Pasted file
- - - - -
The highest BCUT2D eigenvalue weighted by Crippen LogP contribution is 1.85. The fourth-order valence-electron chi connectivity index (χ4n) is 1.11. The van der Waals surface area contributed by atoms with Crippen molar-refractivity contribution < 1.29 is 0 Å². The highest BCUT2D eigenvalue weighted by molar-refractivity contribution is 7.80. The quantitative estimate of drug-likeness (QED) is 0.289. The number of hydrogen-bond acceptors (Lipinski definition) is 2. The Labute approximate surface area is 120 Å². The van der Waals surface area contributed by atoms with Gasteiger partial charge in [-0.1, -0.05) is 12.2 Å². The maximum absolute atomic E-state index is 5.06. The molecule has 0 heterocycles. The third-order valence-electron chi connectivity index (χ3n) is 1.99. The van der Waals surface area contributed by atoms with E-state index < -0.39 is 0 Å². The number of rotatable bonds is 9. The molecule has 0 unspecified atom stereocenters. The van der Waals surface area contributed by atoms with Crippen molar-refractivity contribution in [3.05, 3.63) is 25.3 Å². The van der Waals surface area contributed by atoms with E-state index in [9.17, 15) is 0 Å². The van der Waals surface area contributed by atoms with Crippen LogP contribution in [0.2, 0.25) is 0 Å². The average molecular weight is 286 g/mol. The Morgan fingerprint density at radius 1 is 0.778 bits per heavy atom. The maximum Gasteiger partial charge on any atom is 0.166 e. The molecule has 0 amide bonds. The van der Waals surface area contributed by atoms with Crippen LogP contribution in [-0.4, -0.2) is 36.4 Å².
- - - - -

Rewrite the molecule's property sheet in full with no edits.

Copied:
The highest BCUT2D eigenvalue weighted by Crippen LogP contribution is 1.85. The fourth-order valence-electron chi connectivity index (χ4n) is 1.11. The van der Waals surface area contributed by atoms with Crippen molar-refractivity contribution < 1.29 is 0 Å². The highest BCUT2D eigenvalue weighted by molar-refractivity contribution is 7.80. The quantitative estimate of drug-likeness (QED) is 0.289. The number of hydrogen-bond acceptors (Lipinski definition) is 2. The Labute approximate surface area is 120 Å². The van der Waals surface area contributed by atoms with Gasteiger partial charge in [-0.1, -0.05) is 12.2 Å². The maximum absolute atomic E-state index is 5.06. The molecule has 0 heterocycles. The third-order valence-electron chi connectivity index (χ3n) is 1.99. The van der Waals surface area contributed by atoms with E-state index < -0.39 is 0 Å². The number of rotatable bonds is 9. The molecule has 0 unspecified atom stereocenters. The van der Waals surface area contributed by atoms with Crippen molar-refractivity contribution in [3.05, 3.63) is 25.3 Å². The van der Waals surface area contributed by atoms with E-state index in [9.17, 15) is 0 Å². The van der Waals surface area contributed by atoms with Crippen LogP contribution in [0.2, 0.25) is 0 Å². The average molecular weight is 286 g/mol. The Morgan fingerprint density at radius 1 is 0.778 bits per heavy atom. The maximum Gasteiger partial charge on any atom is 0.166 e. The molecule has 0 amide bonds. The van der Waals surface area contributed by atoms with Crippen LogP contribution in [-0.4, -0.2) is 36.4 Å².